Local partnerships and policy internships: Exploring how Camden Council and UCL can collaborate to deliver results across the borough

By Dr Olivia Stevenson, Amy Lightstone and Yelena Bide

UCL and Camden Council have a rich history of working together, with both organisations anchor institutions in the borough. The strategic partnership between us strives to enhance our collaboration and close working aligned to our shared goals and priorities.

This type of partnership working is core to UCL — and developing the way we work with our partners in London helps to enable greater opportunities for our students. Camden Council, as a leader of change within the borough with a clear vision for the future, is a fantastic partner to enable such opportunities.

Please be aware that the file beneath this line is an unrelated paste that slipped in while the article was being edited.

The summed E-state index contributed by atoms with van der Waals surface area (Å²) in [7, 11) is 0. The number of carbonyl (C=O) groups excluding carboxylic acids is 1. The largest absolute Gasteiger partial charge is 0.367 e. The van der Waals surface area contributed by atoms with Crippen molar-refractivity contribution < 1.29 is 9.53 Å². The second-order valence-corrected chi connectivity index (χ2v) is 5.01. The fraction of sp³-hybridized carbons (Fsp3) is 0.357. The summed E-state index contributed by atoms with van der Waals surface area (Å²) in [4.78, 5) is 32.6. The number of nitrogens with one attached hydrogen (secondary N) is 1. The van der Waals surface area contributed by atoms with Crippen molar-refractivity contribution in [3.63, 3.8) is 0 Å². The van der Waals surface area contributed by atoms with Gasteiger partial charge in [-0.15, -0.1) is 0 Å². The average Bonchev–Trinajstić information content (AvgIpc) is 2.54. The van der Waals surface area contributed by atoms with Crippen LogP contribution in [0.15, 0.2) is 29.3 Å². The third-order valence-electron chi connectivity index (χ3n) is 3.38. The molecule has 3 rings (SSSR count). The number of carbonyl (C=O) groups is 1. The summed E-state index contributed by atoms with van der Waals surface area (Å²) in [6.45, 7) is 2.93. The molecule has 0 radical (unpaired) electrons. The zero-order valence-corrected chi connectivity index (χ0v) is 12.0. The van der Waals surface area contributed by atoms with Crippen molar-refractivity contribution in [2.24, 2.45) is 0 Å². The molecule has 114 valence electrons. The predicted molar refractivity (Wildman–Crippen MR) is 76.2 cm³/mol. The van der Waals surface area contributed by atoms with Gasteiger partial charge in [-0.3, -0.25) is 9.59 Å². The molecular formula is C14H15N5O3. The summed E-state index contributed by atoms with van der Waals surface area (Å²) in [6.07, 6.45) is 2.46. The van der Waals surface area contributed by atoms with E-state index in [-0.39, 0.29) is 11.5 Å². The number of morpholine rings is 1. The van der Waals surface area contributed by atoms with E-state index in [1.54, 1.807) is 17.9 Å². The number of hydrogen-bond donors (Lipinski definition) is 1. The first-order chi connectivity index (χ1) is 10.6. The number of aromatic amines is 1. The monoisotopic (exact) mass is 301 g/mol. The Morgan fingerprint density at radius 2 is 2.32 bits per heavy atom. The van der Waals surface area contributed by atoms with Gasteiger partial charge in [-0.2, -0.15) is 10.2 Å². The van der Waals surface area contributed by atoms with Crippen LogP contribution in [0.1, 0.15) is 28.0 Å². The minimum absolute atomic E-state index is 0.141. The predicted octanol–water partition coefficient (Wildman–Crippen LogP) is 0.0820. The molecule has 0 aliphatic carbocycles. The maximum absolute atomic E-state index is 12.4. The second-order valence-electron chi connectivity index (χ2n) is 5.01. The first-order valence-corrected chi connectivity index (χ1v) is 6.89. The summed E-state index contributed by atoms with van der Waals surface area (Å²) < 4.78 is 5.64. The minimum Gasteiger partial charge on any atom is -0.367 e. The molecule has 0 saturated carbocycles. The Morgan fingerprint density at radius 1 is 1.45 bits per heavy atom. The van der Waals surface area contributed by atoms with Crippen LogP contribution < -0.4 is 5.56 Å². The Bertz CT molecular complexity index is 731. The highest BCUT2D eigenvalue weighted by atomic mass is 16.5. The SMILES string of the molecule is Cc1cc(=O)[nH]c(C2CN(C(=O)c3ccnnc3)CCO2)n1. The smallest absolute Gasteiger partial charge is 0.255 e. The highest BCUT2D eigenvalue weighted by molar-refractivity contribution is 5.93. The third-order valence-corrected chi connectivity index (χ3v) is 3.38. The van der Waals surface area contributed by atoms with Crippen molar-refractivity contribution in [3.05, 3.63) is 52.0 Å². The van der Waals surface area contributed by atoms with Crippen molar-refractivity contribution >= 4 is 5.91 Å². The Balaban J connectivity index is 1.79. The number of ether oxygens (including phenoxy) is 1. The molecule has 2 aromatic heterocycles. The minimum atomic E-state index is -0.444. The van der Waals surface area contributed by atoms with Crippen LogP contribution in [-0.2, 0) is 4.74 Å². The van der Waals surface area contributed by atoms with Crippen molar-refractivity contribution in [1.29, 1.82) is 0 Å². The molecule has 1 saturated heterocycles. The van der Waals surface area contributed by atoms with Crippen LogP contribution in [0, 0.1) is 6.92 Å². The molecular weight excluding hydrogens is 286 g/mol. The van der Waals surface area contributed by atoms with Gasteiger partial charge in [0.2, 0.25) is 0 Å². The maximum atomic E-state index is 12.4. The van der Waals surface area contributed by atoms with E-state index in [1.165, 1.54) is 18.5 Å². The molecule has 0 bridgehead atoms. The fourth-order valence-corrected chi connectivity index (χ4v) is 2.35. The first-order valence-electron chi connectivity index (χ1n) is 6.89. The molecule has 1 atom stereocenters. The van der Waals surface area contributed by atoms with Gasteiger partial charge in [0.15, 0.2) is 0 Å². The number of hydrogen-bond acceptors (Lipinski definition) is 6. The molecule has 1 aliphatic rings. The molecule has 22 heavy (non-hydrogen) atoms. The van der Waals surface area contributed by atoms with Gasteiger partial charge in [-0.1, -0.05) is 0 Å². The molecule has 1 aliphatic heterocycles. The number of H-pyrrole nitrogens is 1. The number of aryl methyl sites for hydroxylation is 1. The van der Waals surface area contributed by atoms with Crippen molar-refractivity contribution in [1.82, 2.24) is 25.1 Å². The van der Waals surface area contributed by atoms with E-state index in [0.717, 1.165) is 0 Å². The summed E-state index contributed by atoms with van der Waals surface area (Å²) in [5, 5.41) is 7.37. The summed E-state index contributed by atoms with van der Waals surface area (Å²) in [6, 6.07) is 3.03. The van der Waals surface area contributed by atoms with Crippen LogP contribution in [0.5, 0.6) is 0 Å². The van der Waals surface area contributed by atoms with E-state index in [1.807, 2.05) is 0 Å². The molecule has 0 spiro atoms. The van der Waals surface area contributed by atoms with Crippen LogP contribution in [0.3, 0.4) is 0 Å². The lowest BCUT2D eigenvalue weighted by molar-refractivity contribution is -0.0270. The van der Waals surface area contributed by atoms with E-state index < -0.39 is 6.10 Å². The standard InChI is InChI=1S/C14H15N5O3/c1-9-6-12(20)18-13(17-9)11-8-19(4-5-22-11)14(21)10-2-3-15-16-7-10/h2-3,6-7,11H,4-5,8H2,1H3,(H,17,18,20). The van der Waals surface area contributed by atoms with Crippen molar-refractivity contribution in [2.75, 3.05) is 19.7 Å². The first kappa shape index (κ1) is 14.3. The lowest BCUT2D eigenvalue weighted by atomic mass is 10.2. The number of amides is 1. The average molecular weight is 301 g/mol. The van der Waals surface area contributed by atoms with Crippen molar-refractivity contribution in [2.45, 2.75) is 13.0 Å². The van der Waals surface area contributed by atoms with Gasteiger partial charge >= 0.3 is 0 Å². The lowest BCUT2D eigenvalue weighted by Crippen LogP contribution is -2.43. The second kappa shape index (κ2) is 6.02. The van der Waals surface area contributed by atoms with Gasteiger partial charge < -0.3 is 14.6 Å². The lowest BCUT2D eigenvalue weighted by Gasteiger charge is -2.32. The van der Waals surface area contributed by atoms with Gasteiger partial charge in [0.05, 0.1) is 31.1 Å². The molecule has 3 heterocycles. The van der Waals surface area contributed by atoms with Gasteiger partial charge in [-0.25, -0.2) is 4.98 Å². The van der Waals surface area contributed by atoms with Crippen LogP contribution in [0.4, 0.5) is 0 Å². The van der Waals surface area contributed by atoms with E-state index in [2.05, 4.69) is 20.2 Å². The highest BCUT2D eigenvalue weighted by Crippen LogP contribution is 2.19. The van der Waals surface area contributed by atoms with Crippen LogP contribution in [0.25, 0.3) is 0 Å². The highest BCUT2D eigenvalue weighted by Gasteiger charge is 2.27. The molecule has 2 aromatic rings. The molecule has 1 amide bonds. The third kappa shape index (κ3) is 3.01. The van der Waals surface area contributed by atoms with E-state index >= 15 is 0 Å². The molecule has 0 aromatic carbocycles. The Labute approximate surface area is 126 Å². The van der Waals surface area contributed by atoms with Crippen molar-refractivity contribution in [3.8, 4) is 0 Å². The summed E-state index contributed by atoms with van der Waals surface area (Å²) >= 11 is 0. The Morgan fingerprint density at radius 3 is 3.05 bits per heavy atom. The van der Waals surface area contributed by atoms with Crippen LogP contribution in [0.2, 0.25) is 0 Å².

Creating opportunities

Alongside research and teaching, Knowledge Exchange (KE) is a significant part of universities’ work. Whilst many schemes exist that connect businesses, charities and policy professionals with PhD students, researchers and academics alike, undergraduate and Master’s students have been largely left out of the picture.

UCL has been responding to this through a range of activities and experiments. In the academic-policy engagement space, we have adopted a ‘learning by doing’ approach to deliver a student-focused Policy Summer School project.

A multidisciplinary ‘Policy Bootcamp’ in summer 2020 prepared students for their experience of working in policy organisations, with talks by different policy experts and government officials. The students learned key policy terms, concepts and methodologies, and took part in practical modules where they worked in teams to develop their own proposals before being able to apply for paid internships with Greater Manchester Combined Authority (GMCA), Department for Environment, Food and Rural Affairs (Defra) and Camden Council.